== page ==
At 6:45pm I huffed and puffed my way from the parking lot to the ER. I had driven the wrong way down a one way entrance and parked in the staff parking lot, but I didn’t care. Within ten seconds of walking in and verbally identifying myself, I was whisked upstairs in a wheelchair to the labor and delivery floor and surrounded by nurses and a doctor who already knew who I was and why I was there. Despite being alone, with my husband thousands of feet in the air somewhere over Louisiana, being in a hospital where most of the staff knew him and, by extension, knew me was so comforting. I never had to show my driver’s license, insurance card… anything. I was Dr R’s wife, so I was going to have a hand to hold until he got there.

I was checked by the OB. Three centimeters and 80% effaced. I was in active labor at 29 weeks. I needed to be transferred to UMMC by ambulance… not for my sake, but because of the pending arrival of Bea. Our hospital wasn’t prepared to handle a baby that early and undeveloped.

Once that was announced, the bustle in the room turned into a flurry, and I began getting stuck with various needles and pumped with a massive amount of fluids.

Magnesium to stop the contractions. It made me groggy, my limbs were so weak I couldn’t lift them, and my eyes crossed when forced them open.

Stadol to help with the pain. It also worked with the magnesium to stop the contractions. I could feel it crawling up my arm and by the time it hit the back of my neck, every muscle in my body relaxed and the world got fuzzy. It relaxed me enough to realize the implications of being sent to a hospital an hour away; my humor and bravado melted away and I began to sob. I tried to verbally work out the logistics of handling Gracie until a nurse grabbed my hand, squeezed it, and said it was time to let someone else take control of everything.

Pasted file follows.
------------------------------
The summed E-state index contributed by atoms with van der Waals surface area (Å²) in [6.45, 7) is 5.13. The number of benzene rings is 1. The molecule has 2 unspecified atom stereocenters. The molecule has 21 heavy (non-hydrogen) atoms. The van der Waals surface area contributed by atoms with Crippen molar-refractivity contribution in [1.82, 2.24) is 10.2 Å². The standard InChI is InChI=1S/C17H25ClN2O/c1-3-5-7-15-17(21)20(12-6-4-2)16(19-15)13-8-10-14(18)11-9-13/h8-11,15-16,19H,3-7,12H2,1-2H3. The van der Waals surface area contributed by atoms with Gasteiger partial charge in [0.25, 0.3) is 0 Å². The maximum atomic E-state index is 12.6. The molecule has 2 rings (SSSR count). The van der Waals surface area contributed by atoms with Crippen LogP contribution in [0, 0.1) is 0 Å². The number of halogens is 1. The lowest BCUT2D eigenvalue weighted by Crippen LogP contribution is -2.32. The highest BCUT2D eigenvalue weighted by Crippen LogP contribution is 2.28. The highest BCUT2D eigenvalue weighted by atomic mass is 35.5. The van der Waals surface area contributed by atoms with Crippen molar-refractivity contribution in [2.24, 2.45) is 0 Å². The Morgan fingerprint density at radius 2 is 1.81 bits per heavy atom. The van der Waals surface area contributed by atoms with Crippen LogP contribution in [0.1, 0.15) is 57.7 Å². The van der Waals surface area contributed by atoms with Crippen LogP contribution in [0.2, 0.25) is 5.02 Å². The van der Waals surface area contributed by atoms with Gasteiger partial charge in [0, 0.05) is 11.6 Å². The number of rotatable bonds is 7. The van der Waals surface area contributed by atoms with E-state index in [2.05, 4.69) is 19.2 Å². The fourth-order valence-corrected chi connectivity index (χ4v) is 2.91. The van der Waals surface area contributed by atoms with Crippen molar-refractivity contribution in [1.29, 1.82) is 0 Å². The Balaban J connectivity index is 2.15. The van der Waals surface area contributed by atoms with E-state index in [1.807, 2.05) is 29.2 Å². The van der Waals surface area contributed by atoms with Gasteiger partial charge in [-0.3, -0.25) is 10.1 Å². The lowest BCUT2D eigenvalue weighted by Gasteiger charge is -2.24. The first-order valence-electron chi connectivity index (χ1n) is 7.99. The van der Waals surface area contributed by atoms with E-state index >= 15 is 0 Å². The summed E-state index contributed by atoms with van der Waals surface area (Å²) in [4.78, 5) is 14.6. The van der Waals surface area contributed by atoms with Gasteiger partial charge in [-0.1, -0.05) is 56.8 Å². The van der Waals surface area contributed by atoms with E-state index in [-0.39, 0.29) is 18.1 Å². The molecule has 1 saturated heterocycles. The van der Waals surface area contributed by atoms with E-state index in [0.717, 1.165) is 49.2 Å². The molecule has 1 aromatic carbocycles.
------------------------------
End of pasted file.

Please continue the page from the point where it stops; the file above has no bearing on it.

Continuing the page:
Oh, and let’s not forget the steroid shot. Over a week later, and I still had a hematoma from the injection site. This shot was a strap-me-to-the-bedrails, give-me-a-stick-to-bite-on kind of shot. I remember grabbing the side rails of the bed screaming while the doctor stood across the room, shooting me sympathetic looks and updating my husband on the phone, who had finally landed and had no clue what was going on.

The steroid shot was meant to kick-start the development of Bea’s lungs in case she would be delivered that night. The ideal circumstance would be that I would get two shots, 24 hours a part, that would give me a 48 hour window to either allow Bea’s lungs to mature, or to stop the contractions altogether.